3. Well, that is the point: Hyrule as kid Link is the ideal, and Hyrule as adult Link is what happens if Ganondorf wins. Most games can only show you an ideal your trying to protect, or a ruined world you're trying to restore, and Ocarina of Time utilizes both of them and the striking contrast. That atmosphere makes for a great motivator, as the player has a good idea in their heads of what they're trying to restore when playing as adult Link; you know how it should look, and you know what'll happen if you let Ganondorf win.

For me, I couldn't finish it either because I moved on to other games or because I was cowardly as a kid when it came to the dungeons and boss fights. I didn't play Majora's Mask a lot since certain moments gave me nightmares (which makes a lot of sense, since some of those scenes were literally created from the dev team's nightmares).

These games were definitely important for me as well, but for a different reason: they introduced me to the medieval fantasy genre, and with that came a lot of my hobbies and interests: swordsmanship and studying medieval history and Arthurian Legend are some of my hobbies, and I'm currently writing my own fantasy novel. That all started either directly or indirectly from Ocarina of Time.

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1 hour ago, vanguard333 said:

How does it tend to feel when you finally do come back and finish a game after going a long time without playing it?

See... I end up having a hard time picking up from where I left off as I tend to forget the details of what happened since, so I opt to restart the whole game. And then I end up dropping it again because I don't wanna go through all the stuff I've already gone through. It's kind of a vicious cycle for me.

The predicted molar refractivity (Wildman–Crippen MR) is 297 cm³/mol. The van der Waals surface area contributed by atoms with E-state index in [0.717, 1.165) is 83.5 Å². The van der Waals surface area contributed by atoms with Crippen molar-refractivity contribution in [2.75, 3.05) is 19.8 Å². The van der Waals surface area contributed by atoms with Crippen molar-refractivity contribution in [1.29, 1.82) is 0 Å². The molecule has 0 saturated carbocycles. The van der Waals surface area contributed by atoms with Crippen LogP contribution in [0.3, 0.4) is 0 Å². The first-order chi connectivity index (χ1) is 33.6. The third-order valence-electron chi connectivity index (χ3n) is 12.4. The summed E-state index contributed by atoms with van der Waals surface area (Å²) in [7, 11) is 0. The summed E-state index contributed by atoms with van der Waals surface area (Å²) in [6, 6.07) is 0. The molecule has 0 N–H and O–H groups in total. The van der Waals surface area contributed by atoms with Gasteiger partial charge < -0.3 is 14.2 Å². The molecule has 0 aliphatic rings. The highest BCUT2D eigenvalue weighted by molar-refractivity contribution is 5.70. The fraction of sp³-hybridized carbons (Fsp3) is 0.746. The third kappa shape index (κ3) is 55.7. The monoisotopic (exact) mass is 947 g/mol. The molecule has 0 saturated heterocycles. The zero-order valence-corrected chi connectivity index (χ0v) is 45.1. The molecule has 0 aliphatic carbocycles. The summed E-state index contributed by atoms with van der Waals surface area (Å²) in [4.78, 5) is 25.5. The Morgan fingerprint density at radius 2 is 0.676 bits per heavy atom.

I wouldn't say I feel any more satisfaction from coming back to complete something as opposed to going through it the whole way through. I know that's kinda lame, but that's how it is for me. 😞 

The only game that I can think of when I haven't done any of that for is Three Houses. I could leave the game for a couple months, come back, and know exactly what I was doing. I suppose it depends on the game.

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7 hours ago, vanguard333 said:

So... yeah. Anyone else have this experience of having a game for a long time and never actually finishing it until years later?

Ab. Sol. Lute. LY!

*Reclines on the couch and begins telling my life story to a therapist that doesn't exist.*

It goes back to when I was child, Tales of Symphonia, among my first non-Pokemon/Mario JRPGs. I made it all the way to the warp sigil that leads directly to the final boss, it took me years before I actually went and used the sigil, and I think several playthroughs. Why? Not sure, I used to say "it's because I don't want the fantasy to end", but I don't believe that now. Another Namco GameCube JRPG, Baten Kaitos: Eternal Wings and the Lost Ocean took even more years to finish, although in this case, I got hit with the infamous softlock on the "Chaotic Trio" on my first run of the game.

Turns out, this applies not just to JRPGs for me, although it does continue to happen with them. Doesn't matter the length, I tend to slow down and delay on finishing almost any game I think. Is it burnout? Could be, but I don't really know. This happens even if I'm truly enjoying the game. In the end, I remind myself that taking a break from the game will make it harder to ever get back to it, and thus I have to finish it now.

Although, there are still a few games I never got back to. Wind Waker and Skyward Sword just so happen to be among them, starting the Triforce Hunt and The Imprisoned Round 3 is as far as I got in them.